Gov’t funding of TTFG questioned by Thema, attorneys
Gymnast Thema Williams and her attorneys are questioning the Ministry of Sport and Youth Affairs' continued funding for the Trinidad and Tobago Gymnastics Federation (TTFG).
In a media briefing on Tuesday following victory for Williams against the TTGF and former TTGF president David Marquez, vice president Akil Wattley, Ricardo Lue Shue and wife Donna Lu Shue, Williams, along with attorneys Martin Daly SC and Keith Scotland, said three letters will be sent asking for clarity surrounding the Williams' removal from competing in the 2016 Rio Olympics, and her replacement with Canadian-born gymnast, Marisa Dick.
Daly said they intend to write to the International Gymnastics Federation (FIG) to find out what were the circumstances under which Williams was replaced.
They intend to also write to the Trinidad and Tobago Olympic Committee (TTOC), asking why no one sought to clarify the situation after the decision was made to replace her.
He said the third letter will be written to Sport Minister Shamfa Cudjoe to ask for funding of the TTFG to be reviewed.
“We intend to write the Minister of Sport because we will have a problem that the government is willing to continue providing subventions and financial support to the Federation and they still have money for Thema.”
“We would like to know what is the Minister’s plan, are you going to continue financing this organisation while the money for Thema hangs in the balance?” he said.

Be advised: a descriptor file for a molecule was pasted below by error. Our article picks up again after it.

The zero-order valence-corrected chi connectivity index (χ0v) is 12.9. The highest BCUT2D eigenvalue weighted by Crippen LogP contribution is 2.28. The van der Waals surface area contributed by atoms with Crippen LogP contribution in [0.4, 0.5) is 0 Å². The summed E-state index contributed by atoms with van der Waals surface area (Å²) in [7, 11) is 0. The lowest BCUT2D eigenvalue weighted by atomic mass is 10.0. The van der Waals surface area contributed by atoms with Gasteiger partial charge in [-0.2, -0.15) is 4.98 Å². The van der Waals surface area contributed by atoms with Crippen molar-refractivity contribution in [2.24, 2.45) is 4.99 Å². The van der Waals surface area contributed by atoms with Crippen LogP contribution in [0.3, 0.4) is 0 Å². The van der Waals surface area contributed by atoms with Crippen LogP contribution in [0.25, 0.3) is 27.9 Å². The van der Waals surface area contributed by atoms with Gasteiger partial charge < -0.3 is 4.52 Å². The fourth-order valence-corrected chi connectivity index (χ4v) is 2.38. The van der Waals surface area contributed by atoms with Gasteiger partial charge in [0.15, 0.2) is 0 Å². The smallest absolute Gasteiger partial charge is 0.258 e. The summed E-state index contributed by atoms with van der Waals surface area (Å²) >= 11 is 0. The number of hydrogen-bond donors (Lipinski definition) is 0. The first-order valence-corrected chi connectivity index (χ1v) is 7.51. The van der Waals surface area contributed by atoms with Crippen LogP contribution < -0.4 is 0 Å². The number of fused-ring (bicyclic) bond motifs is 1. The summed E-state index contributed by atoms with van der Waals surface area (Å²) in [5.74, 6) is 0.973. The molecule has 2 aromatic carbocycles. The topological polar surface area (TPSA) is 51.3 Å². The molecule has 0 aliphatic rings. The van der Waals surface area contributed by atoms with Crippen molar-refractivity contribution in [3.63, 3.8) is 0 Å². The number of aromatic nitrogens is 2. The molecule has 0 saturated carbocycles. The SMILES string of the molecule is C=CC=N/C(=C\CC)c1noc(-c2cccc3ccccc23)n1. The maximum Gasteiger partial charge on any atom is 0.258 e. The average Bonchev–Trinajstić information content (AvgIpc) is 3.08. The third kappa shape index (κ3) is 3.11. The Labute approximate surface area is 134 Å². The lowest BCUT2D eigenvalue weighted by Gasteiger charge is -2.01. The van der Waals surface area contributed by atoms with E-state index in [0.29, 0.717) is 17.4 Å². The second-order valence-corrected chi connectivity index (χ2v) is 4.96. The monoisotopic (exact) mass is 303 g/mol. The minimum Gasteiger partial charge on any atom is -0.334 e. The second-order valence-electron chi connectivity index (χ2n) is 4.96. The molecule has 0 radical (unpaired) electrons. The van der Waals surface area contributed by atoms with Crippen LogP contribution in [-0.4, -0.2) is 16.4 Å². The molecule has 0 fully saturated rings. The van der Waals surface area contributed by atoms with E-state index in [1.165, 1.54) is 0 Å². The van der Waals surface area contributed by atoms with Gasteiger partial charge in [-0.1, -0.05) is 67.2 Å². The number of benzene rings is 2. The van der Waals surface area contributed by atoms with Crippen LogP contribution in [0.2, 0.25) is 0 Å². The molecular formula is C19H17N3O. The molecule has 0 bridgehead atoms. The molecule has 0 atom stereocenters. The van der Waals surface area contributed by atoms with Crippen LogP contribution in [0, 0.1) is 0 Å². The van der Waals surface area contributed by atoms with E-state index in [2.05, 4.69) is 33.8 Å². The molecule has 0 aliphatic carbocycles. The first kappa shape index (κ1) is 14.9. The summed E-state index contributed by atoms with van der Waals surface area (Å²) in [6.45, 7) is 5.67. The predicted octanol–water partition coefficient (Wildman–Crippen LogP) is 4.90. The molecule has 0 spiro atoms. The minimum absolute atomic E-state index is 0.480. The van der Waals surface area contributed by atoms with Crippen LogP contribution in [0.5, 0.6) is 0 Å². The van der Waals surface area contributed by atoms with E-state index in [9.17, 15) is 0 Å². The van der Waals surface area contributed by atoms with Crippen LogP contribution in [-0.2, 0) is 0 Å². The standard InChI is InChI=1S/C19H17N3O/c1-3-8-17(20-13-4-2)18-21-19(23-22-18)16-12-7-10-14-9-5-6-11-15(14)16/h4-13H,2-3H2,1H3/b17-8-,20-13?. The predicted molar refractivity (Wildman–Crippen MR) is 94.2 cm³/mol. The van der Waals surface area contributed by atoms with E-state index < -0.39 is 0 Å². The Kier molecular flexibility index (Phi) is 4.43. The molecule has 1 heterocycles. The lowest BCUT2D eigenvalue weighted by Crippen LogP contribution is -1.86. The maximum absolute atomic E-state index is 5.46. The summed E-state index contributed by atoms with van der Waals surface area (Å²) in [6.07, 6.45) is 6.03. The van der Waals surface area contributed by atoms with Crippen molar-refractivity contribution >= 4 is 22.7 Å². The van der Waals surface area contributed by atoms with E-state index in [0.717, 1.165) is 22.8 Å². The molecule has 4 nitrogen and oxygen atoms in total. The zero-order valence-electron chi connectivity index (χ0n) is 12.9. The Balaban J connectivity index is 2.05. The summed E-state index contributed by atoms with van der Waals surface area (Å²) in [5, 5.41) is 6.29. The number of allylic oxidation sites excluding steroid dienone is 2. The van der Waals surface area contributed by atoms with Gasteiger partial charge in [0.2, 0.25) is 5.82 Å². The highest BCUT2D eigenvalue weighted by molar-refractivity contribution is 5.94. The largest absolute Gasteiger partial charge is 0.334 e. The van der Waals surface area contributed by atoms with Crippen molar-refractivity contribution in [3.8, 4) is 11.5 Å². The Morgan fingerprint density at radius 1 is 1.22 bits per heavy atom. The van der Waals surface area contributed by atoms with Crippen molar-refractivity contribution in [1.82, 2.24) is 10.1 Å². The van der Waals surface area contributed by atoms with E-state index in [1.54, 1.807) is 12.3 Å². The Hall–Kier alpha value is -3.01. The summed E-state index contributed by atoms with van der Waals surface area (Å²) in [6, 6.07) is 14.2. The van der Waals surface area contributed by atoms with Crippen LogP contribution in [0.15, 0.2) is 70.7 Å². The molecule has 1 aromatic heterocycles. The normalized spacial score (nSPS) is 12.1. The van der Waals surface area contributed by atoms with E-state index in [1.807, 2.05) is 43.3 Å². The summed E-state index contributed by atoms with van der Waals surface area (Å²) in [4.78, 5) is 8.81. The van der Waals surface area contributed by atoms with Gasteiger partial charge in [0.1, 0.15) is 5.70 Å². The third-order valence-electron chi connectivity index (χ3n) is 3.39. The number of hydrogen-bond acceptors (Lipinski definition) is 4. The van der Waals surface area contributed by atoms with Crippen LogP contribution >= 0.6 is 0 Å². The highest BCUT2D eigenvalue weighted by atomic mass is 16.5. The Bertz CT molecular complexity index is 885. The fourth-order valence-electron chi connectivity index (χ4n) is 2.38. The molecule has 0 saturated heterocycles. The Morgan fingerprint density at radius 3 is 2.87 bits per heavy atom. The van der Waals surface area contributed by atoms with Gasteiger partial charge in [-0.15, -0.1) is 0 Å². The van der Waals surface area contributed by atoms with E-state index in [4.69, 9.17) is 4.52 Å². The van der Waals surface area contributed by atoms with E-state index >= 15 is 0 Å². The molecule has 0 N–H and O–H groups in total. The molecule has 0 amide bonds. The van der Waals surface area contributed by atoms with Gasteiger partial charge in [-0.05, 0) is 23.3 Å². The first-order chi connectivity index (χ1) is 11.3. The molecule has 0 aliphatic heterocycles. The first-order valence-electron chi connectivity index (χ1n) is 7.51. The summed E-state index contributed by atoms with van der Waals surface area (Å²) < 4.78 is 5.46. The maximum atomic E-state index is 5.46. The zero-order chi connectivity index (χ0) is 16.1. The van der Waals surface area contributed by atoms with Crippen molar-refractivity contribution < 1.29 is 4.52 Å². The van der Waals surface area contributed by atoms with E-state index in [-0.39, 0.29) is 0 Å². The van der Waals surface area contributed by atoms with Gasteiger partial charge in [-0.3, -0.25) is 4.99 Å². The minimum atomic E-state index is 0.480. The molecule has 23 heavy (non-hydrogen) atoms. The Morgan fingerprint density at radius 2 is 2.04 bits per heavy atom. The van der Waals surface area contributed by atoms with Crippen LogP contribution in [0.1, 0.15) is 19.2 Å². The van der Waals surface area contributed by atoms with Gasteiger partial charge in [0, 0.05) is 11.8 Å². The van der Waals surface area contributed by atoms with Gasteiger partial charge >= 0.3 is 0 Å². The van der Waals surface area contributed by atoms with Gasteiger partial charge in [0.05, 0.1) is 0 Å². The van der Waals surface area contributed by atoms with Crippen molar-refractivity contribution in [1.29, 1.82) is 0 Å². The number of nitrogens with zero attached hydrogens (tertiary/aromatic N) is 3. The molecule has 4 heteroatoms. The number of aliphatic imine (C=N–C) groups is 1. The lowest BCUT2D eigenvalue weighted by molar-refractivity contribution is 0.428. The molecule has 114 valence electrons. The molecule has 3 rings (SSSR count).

High Court judge Frank Seepersad ruled that former TTGF president David Marquez, vice president Akil Wattley, Ricardo Lue Shue and his wife Donna were intrinsically biased against Williams in replacing her with Canadian-born gymnast Marisa Dick in the 2016 Rio Olympics.
Williams, who initially sued for $11.2 million, was awarded a total of $200,000 in damages.
Daly said additionally when Williams returned home from Brazil, the Trinidad and Tobago Olympic Committee (TTOC) never asked Williams for her side of the matter.
“They never asked her anything…we have some questions to ask…we think the purpose of a body like that is to regulate what happened,” he said.
Daly said that although High Court Judge Frank Seepersad ruled that the TTGF was inherently biased in its decision, the fact that it didn’t allow the argument of unlawful means conspiracy did not affect the core judgement.
“We completely accept that we did not succeed in the unlawful means conspiracy case, (but) it doesn’t make a blind bit of difference. When the judge said that the defendants allowed their judgement to be impeded by entrenched bias, he’s referring to the core defence. Sadly for us, they won’t have to pay the money, the Federation will have to pay the money,” he said.
Scotland also pointed out Williams’ commitment and contribution to the sport through her community initiatives, asking what Dick has done for the local gymnastics industry since her participation in the 2016 Rio Olympics.
“It’s a legitimate question we have to answer. It’s a one-event affair, that can’t be right for the development, and yet, Williams is here in her own way…she’s giving back to gymnasts.”
Williams said that although she isn’t training for a competition, she still practices daily and it’s still a ‘big part’ of her life.
Williams said she is glad this particular ordeal is over and said she intends to focus on her studies.
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